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Light-Controlled DNA Synthesis - A Feasibility Study

Rafal M. Smigrodzki*

Dept. of Neurology, University of Virginia,
Murrysville, PA 15668 USA

This is an abstract for a presentation given at the
10th Foresight Conference on Molecular Nanotechnology

 

Introduction

Chemical synthesis of DNA is a crucial technology for molecular biology; however, the current methods limit the speed with which new genetic modifications can be introduced in living cells.

In the last 15 years an enormous progress has been made in the field of protein engineering. Soon it might become feasible to design new enzymatic systems, performing functions not found in nature.

A method capable of generating long, fully experimenter-specified DNA molecules directly in the cell nucleus (or cytoplasm of prokaryotic cells), immediately ready to be incorporated into the genome and transcribed into RNA, would greatly expand the options for the genetic engineer, and accelerate progress in medicine. The outline of a possible protein-engineering solution to this challenge follows.

System description

Natural DNA synthesis proceeds from a single-stranded DNA template under the action of a DNA polymerase. If a molecule could be formed to act as a template, the DNA polymerase would be capable of synthesizing the complementary strand. The challenge is to design a molecule, which could be easily synthesized by the cell itself and which could be controlled by an outside source of information to encode the desired sequence. A possible solution would be to design carrier proteins for each of the four nucleotides and then assembling them in the order specified by a sequence of light pulses. The proposed system would consist of four nucleotide carriers, with light-sensitive dissociable domains (with incorporated retinal molecules), a modified DNA synthetase, as well as additional molecules needed for initiation of synthesis and DNA processing.. A brief description of the synthesis cycle is given in the legend to fig. 1, showing the concept of nucleotide carriers combining to produce a DNA template. The total number of proteins that would have to be designed de novo or substantially re-engineered would be 11. A description of the caveats and specific design problems will be included in the poster presentation.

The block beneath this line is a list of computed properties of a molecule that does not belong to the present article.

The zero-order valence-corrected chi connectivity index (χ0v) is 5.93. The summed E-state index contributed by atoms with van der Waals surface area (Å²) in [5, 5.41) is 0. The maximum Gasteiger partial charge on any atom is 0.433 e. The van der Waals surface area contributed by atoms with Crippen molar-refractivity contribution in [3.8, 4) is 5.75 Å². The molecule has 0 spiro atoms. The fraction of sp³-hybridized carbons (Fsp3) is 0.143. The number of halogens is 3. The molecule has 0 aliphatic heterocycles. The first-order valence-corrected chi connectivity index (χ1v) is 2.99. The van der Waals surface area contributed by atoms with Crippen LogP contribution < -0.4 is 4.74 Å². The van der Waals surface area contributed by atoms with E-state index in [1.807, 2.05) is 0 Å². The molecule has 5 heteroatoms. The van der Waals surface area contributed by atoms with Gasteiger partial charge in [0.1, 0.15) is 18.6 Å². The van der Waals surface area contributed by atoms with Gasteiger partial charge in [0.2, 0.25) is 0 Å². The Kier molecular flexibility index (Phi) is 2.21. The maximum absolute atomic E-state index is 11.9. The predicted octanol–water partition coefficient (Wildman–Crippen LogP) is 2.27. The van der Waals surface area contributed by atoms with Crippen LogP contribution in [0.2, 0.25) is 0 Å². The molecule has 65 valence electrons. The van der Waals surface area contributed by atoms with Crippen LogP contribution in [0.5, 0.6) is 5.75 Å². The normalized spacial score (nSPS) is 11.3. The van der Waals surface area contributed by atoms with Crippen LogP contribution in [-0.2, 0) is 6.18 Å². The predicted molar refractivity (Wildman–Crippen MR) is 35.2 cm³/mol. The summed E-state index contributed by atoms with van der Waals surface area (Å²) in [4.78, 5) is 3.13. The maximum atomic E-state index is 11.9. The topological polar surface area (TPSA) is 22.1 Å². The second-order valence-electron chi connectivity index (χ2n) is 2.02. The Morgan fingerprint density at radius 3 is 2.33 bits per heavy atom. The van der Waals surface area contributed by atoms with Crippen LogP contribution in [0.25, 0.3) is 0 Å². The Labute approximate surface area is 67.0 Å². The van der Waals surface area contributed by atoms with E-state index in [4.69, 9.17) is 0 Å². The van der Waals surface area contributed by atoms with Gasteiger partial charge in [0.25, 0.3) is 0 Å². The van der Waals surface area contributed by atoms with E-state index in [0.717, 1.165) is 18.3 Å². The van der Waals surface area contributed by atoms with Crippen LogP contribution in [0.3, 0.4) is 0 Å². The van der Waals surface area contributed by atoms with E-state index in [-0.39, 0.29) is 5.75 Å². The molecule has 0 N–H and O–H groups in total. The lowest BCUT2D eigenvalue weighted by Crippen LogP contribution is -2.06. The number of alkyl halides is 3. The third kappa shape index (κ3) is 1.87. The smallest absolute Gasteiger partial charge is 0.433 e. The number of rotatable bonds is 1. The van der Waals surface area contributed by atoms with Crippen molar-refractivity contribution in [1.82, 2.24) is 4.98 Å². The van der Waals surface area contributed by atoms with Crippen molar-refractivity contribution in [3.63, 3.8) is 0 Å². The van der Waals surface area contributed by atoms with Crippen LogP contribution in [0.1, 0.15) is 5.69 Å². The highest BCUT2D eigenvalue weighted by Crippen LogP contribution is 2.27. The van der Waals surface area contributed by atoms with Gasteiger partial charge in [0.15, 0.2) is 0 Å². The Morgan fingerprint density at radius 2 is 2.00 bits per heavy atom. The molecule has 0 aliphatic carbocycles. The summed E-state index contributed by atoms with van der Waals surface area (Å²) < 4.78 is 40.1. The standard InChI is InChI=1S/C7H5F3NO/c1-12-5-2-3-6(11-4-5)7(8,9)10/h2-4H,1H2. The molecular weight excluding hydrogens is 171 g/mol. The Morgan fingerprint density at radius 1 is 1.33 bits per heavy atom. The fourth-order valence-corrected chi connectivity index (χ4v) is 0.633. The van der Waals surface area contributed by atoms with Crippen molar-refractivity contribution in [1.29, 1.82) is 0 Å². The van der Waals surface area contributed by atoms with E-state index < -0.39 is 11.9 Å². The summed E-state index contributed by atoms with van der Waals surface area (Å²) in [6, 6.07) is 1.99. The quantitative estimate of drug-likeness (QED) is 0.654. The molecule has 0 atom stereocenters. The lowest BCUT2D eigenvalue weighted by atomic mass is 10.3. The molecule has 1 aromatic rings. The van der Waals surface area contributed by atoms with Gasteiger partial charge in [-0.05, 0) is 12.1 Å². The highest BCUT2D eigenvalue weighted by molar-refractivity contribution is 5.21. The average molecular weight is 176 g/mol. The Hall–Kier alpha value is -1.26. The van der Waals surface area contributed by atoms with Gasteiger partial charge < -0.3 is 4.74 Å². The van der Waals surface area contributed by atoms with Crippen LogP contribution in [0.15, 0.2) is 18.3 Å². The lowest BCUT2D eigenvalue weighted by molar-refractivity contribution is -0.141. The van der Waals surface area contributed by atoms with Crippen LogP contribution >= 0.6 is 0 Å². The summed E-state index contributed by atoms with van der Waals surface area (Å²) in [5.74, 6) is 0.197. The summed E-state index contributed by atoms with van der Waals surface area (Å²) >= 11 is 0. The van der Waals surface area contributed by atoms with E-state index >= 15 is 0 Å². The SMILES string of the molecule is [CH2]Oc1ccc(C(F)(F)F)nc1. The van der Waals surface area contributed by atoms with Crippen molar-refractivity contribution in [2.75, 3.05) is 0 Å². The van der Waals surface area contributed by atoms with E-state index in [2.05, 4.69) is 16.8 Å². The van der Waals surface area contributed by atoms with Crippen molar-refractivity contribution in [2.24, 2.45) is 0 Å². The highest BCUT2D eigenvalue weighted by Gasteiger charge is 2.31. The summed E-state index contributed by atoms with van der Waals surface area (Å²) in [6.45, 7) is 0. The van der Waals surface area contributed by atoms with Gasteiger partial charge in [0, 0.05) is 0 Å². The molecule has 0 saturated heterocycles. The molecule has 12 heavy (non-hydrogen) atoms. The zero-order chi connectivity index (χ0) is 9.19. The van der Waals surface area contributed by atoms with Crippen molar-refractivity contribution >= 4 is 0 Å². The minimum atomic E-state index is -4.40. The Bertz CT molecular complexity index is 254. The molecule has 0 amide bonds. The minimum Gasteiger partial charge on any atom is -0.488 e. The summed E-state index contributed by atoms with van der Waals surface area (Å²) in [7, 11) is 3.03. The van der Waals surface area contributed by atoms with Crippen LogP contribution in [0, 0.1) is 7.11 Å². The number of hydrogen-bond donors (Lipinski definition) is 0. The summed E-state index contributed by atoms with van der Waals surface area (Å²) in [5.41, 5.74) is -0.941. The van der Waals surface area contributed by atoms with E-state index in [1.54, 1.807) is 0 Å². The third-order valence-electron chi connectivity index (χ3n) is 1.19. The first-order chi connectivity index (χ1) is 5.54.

Figure 1. The cytosine carrier (gray) approaches the growing template stack with an adenine carrier (yellow). DS- dissociable subunits. RD- recognition domain. MD- main domain. The cytosine DS was removed from the adenine carrier by a light pulse specific for the unit's light sensitive retinal molecule (not shown). Interaction between the RD on the cytosine carrier and the void left by the DS allows binding of the carrier to the template stack. The initiator protein is in blue.  

Discussion

While such a project might appear daunting, a proof-of-principle system with only two types of carriers, in a cell-free medium might need only 6 engineered protein elements. Once in place, the system would allow extremely fast advanced genetic engineering with very simple equipment - a set of four laser diodes controlled by a computer and a small vessel with culture medium. With the breathtaking pace of development, the project described here could become feasible, perhaps in as little as 10 to 15 years.

Abstract in Microsoft Word® format 22,342 bytes


*Corresponding Address:
Rafal M. Smigrodzki
Dept. of Neurology, University of Virginia
4239 Sardis Rd, Murrysville, PA 15668 USA
Phone: 724-325-4810 Fax: 412-647-4100
Email: rafal@imap.pitt.edu



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